Why do you think there are fewer women at professorial level in academia?

This is the question posed by a former mentor of mine to alumni of our immunology honours degree. The department is applying for the Athena SWAN award which aims to promote the advancement of women in STEMM careers. He is frustrated that, while there are more women than men at undergraduate, PhD and post-doc level, the numbers start to flip when it comes to fellowship and tenure positions.

I thought I’d share my answer:

It’s no secret that, while there’s a bit of teamwork involved in continuing the human race; in most countries (the UK and the US included) maternity and paternity leave are not equally shared, leaving the woman to take a career hit each time, and employers feeling sorry for themselves when said woman isn’t available for work for a while because she’s busy building a human.

This is, of course, not a condition specific to academia and nor is the male top-heavy workplace. A career in academia can be a lonely and competitive pursuit often with little support and no safety net. I’ve heard many PhD students and post-docs talk about always feeling ‘guilty’ – they’re never doing enough hours, never working hard enough, never producing enough data, despite working more hours for less pay than many (most?!) other jobs. Doesn’t leave much time for a family.

In my previous university, one professor was particularly unimpressed with ‘post-docs these days, thinking they can just run off and have babies’. I’ve seen women have to defend themselves against accusations of being pregnant from their PIs. I’ve had discussions with women in their early twenties trying to work out when, between post-docs, they might be able to have children (never did find a solution). I haven’t had any of these conversations with my male colleagues; it just isn’t an issue for them.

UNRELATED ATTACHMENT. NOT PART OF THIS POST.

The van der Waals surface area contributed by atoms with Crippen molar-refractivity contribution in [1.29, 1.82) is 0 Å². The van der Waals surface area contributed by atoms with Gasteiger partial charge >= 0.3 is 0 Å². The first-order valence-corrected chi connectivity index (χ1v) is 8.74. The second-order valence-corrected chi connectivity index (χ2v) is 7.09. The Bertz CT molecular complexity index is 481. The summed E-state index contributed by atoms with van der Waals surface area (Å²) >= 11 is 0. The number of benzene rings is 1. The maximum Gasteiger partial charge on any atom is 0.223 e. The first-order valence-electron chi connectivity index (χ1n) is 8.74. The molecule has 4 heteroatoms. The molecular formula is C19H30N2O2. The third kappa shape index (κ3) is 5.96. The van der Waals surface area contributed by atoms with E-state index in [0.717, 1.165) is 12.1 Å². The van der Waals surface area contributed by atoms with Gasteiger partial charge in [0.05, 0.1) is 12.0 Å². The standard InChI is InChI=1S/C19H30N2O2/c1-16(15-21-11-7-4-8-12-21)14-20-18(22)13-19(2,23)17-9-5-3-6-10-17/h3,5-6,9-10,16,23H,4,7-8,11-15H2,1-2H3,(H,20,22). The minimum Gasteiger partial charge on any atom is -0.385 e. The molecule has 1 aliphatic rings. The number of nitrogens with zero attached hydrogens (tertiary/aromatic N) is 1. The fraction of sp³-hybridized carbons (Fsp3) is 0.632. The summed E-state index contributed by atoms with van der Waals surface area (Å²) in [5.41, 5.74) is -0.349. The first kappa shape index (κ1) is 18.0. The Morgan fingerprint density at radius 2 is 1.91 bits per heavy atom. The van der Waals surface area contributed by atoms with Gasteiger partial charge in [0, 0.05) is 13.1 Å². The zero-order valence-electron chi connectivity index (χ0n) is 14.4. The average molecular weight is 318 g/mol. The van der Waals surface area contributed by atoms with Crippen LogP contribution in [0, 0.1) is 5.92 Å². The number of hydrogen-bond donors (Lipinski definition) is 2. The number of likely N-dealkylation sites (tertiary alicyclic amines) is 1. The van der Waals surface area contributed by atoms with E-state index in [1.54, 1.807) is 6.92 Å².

I think the thing that makes academia such a particularly difficult place for women is that each person is individually under so much pressure – publish more, bring in more grants, devote your entire life to your job; when the entire time burden of parental leave is on the woman, how can she choose an all-or-nothing career? The current, unfortunate, reality is that having children requires women to make a decision that men never have to – to put a dent in their career – so women are always on the back foot. Add to that the academic career structure which is verging on insane – PhD student, post-doc, post-doc, post-doc, post-doc, um… getting-a-bit-old-for-post-docs-and-haven’t-had-a-pay-rise-in-a-decade-but-there-are-no-tenure-positions… career change / start again?

When you have the option of decades of 3-year contracts and job insecurity in academia vs. a well-paid job elsewhere that you can pick up after having children without having the guilt and the major set-backs, where’s the incentive??

Definitely interested to hear others’ views on this!


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